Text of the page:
Blue ocean is home to a variety of giant creatures like spider crab, blue whale and Humboldt squid that are rarely seen in the real life. Amazingly, some brave divers and photographers dare to swim under very deep water approaching the fish and taking their pictures.
A giant spider crab, also called Macrocheira kaemferi, is irradiated as if it bathed in moonlight by a diver’s lamp in Japan’s Izu Oceanic Park. The creature can be protected from some big predators thanks to its hard exoskeleton and grow to ten feet (three meters) wide. Furthermore, it is able to disappear beneath the sponges and other marine life under deeper cover.
Giant spider crab is photographed by David Doubilet
A blue whale, also known as Balaenoptera musculus, slices through the waters of California's Channel Islands. The largest blue whale was reportedly nearly 110 feet (33.5 meters) long and 418,000 pounds (190,000 kilograms), which makes members of this species the largest animals on Earth. The blue whale has even no natural predators.
Blue whale is photographed by Wolcott Henry
A Humboldt squid, also called Dosidicus gigas or jumbo squid, is posed near a diver in Mexico’s Gulf of California. The creatures often travel in large schools and are rather greedy, even they sometimes attack divers.
Humboldt squid and a diver are photographed by Brian Skerry
A giant clam, or Tridacna gigas, in the Marshall Islands’ Bikini Atoll is spotted anchored to a coral reef by some divers. During the day, the clam’s fleshy mantle, which consists of green algae, spreads over its open shell to take in sunlight.
Giant clam and divers are photographed by Bill Curtsinger
A blue whale calf (Balaenoptera musculus), which blends in with its ocean environment, appears like a submarine off the Sri Lanka’s coast. The creature might be attacked and killed by large whales and sharks because it is only 45 feet (14 meters) long.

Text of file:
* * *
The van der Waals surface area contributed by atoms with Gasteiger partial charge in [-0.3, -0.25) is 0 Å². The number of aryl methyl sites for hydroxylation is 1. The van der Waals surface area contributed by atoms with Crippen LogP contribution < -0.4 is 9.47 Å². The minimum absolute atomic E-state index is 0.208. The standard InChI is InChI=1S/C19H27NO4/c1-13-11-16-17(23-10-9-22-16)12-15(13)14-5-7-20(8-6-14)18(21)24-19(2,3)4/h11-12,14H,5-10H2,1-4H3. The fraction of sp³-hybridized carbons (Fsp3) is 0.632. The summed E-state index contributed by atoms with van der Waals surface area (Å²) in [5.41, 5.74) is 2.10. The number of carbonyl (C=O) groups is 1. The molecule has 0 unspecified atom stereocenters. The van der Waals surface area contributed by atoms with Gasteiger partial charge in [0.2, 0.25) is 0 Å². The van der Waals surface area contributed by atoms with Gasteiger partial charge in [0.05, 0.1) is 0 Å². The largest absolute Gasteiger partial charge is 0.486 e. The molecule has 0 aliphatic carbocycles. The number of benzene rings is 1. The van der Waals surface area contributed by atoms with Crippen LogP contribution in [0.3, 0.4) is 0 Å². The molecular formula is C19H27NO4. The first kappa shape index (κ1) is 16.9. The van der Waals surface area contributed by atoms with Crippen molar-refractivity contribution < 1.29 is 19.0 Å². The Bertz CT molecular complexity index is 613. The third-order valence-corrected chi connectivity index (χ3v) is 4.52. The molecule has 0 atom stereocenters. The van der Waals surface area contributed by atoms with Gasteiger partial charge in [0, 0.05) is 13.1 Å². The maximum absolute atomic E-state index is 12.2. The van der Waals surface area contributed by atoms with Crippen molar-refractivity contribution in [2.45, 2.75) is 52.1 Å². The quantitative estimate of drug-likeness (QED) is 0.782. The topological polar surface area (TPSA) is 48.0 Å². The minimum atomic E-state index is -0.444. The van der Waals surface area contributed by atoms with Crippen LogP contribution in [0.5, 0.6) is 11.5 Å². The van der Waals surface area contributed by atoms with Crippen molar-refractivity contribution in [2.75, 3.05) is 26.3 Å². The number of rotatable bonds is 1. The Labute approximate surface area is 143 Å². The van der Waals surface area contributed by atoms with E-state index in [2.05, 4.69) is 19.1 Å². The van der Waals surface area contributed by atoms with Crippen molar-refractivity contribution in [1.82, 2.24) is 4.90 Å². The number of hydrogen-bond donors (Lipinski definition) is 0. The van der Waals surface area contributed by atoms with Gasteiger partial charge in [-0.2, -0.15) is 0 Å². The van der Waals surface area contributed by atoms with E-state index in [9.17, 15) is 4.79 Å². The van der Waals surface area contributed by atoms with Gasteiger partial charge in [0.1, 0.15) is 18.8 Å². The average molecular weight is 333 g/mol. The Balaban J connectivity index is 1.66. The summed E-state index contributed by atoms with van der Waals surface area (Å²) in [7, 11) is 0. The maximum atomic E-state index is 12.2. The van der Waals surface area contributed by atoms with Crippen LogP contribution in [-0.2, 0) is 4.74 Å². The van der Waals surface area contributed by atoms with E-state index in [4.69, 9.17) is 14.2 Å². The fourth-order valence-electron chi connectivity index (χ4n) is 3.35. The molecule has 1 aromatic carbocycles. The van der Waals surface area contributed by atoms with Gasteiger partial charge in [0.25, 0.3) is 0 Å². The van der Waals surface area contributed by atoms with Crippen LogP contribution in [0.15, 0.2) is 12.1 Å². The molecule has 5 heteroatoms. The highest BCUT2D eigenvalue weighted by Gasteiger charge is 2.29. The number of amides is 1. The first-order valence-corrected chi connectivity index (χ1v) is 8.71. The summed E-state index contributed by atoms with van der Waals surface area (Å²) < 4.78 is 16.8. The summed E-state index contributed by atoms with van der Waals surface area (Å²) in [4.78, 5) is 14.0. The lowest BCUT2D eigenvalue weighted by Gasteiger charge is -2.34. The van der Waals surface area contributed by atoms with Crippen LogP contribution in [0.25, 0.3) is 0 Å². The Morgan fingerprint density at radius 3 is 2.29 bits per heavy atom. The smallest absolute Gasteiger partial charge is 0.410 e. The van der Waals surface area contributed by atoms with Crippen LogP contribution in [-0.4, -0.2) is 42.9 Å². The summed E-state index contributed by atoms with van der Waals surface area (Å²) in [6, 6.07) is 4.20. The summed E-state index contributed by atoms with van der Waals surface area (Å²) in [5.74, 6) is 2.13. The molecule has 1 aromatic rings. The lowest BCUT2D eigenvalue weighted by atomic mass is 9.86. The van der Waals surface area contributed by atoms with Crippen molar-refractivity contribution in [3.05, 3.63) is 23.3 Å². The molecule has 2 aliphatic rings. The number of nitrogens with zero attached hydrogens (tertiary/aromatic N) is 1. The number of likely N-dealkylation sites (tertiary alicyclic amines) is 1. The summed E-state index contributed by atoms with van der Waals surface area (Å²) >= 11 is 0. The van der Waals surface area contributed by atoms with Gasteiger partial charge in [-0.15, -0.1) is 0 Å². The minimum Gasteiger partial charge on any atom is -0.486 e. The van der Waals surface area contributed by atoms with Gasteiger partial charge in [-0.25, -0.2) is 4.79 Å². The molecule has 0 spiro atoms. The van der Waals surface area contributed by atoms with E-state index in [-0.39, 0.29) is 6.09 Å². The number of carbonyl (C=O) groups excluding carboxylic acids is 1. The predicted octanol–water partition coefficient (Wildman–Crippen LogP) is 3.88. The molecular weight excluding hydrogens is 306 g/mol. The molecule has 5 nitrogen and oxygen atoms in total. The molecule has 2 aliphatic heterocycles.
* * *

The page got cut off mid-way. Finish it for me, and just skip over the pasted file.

Young blue whale is photographed by Flip Nicklin
A giant clam in the Coral Sea off the coast of Queensland, Australia is captured exposing its mantle and inhalant siphon. While giant clams have to swim and feed in the water column in their larval period, they permanently affix themselves to surfaces such as sand or coral reef rubble during their adulthood.
Giant clam and a diver are photographed by Gordon Gahan
An Atlantic bluefin tuna (Thunnus thynnus) which features a silvery magnificence, swims past a diver in Japan's Tokyo Sea Life Park. The belly meat of this species is regarded as the world’s finest sushi, which leaves the giant bluefin population at risk of collapse due to over-fishing. Each fish can be easily purchased for tens of thousands of dollars on the market.
Bluefin tuna and a diver are photographed by John Anderson
Diver Andre Hartman can come close a great white shark, also called Carcharodon carcharias, in Gansbaai, South Africa after he lures it with chum. Although the creature occasionally attacks human beings, it is believed by shark scientists to approach people more out of curiosity than predation.
Great white shark and a diver are photographed by David Doubilet
I am 25 years old, and I study materials on education, likes reading and writing. In free time, I often join literature clubs and share my interest with others.